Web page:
Find it hard to express end-of-life wishes? Try new online activities, designed to help

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Find it hard to express end-of-life wishes? Try new online activities, designed to help

People wishing to document and share their wishes for end-of-life care can now complete a series of questions online, or play an online card game to inspire and capture their thinking.

Federal Minister for Health, Greg Hunt, launched the new interactive online resources today, which build on Palliative Care Australia’s (PCA) Dying to Talk Discussion Starter.

The new resources, launched during National Palliative Care Week, include a version adapted for Aboriginal and Torres Strait Islander people, which has culturally appropriate options such as visiting or dying on country.

The online discussion starter is broken into small activities which can be saved as they are completed, allowing breaks and time for reflection. Responses can be downloaded or printed at any point, and prompts for reflection are provided for people who are not quite ready to talk.

An online card game also makes it easy to rank issues such as having pain and symptoms managed, or being an organ and tissue donor, in terms of their importance.

PCA CEO Liz Callaghan said since the discussion starter’s launch this time last year, more than 15,000 printed versions had been distributed nationally. The online discussion starter and card game extended the reach of the resource, providing an easy, interactive and accessible way for all Australians to work out what is most important to them at the end of life.

“After you input your answers you can download, print or e-mail them to yourself, making it easy to share your wishes with your loved ones, carers or healthcare professionals.”

Earlier this week PCA published results from a national survey, which found that 85% of Australians believe it is important to have a conversation with family about the care they would like to receive at end-of-life. However, only a third of people surveyed have actually had the discussion.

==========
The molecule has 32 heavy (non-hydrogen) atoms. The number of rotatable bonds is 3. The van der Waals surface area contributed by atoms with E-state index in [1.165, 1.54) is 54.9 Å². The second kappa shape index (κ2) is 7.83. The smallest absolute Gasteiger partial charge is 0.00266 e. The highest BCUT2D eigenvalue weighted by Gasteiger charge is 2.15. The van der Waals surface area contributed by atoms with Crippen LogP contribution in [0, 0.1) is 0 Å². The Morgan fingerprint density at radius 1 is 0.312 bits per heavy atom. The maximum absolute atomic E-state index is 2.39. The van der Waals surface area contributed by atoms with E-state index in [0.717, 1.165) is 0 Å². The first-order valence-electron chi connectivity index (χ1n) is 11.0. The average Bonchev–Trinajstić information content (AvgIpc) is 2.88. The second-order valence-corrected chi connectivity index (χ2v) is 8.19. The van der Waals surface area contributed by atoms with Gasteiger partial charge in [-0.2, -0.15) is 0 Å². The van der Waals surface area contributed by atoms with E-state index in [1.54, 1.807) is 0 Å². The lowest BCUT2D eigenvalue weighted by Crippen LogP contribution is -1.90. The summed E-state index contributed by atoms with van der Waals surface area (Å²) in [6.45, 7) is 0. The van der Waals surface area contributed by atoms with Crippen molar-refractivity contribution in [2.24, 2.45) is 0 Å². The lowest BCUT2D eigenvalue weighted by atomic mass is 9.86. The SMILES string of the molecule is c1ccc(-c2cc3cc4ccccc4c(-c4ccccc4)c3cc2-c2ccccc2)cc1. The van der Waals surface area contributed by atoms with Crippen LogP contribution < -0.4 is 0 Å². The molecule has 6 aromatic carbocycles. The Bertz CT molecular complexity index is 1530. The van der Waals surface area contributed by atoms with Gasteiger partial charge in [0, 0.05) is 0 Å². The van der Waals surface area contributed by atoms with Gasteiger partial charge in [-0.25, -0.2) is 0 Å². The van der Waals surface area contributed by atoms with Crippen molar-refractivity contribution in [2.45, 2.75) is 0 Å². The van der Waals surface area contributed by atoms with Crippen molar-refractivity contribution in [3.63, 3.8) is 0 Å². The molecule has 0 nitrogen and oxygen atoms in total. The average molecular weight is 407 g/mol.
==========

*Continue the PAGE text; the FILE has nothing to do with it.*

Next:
While 83% of respondents felt it was important to put their end-of-life wishes in writing, only 21% have done this. Of people who hadn’t talked to their loved ones, 35% said the topic made them uncomfortable.

“Despite knowing what they want at end-of-life, some people find it hard to actually express their wishes and have the conversation,” said Ms Callaghan.

She said the online resources will guide people to take action, which is key to their wishes being met.

“We know that if people can talk about what type of care they would want, they are more likely to receive it when the time comes,” Ms Callaghan said.

“These tools support you to work out what would be most important to you and how to raise the subject with your loved ones.”

Minister Hunt launched the new resources at the National Palliative Care Week Parliamentary Lunchbox in Canberra. Both online resources were funded by the Department of Health.

The resources can be accessed at

Palliative Matters regularly asks guest columnists to answer select questions from the discussion starter. Be inspired by some of our most popular and moving columns, by Russell Armstrong, Molly Carlile, Amy Sagar, Julie McCrossin, Jean Kittson and Maggie Beer.